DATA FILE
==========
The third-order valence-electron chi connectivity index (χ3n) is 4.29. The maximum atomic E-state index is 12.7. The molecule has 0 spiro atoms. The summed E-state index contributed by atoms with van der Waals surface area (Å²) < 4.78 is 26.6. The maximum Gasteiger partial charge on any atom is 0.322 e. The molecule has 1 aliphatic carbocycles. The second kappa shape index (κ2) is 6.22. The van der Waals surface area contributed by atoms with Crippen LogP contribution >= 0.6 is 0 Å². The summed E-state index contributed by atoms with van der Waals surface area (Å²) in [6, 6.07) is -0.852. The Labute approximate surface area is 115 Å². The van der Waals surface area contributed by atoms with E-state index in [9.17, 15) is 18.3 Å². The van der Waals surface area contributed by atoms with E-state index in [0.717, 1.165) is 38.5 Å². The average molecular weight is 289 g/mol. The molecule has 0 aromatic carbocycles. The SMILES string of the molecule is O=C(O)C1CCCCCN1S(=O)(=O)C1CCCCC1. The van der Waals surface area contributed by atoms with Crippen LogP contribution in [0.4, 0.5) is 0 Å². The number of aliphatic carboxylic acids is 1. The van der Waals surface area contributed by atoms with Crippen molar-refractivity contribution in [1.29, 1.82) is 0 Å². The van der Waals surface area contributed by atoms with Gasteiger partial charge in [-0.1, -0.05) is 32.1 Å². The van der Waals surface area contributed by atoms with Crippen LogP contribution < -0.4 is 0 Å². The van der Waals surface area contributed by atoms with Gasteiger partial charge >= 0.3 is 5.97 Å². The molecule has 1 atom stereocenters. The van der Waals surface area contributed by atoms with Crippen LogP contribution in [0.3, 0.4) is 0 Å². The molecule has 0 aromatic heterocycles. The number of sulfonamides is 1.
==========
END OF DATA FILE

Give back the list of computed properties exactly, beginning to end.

The third-order valence-electron chi connectivity index (χ3n) is 4.29. The maximum atomic E-state index is 12.7. The molecule has 0 spiro atoms. The summed E-state index contributed by atoms with van der Waals surface area (Å²) < 4.78 is 26.6. The maximum Gasteiger partial charge on any atom is 0.322 e. The molecule has 1 aliphatic carbocycles. The second kappa shape index (κ2) is 6.22. The van der Waals surface area contributed by atoms with Crippen LogP contribution >= 0.6 is 0 Å². The summed E-state index contributed by atoms with van der Waals surface area (Å²) in [6, 6.07) is -0.852. The Labute approximate surface area is 115 Å². The van der Waals surface area contributed by atoms with E-state index in [9.17, 15) is 18.3 Å². The van der Waals surface area contributed by atoms with E-state index in [0.717, 1.165) is 38.5 Å². The average molecular weight is 289 g/mol. The molecule has 0 aromatic carbocycles. The SMILES string of the molecule is O=C(O)C1CCCCCN1S(=O)(=O)C1CCCCC1. The van der Waals surface area contributed by atoms with Crippen LogP contribution in [0.4, 0.5) is 0 Å². The number of aliphatic carboxylic acids is 1. The van der Waals surface area contributed by atoms with Crippen molar-refractivity contribution in [1.29, 1.82) is 0 Å². The van der Waals surface area contributed by atoms with Gasteiger partial charge in [-0.1, -0.05) is 32.1 Å². The van der Waals surface area contributed by atoms with Crippen LogP contribution < -0.4 is 0 Å². The van der Waals surface area contributed by atoms with Gasteiger partial charge >= 0.3 is 5.97 Å². The molecule has 1 atom stereocenters. The van der Waals surface area contributed by atoms with Crippen LogP contribution in [0.3, 0.4) is 0 Å². The molecule has 0 aromatic heterocycles. The number of sulfonamides is 1.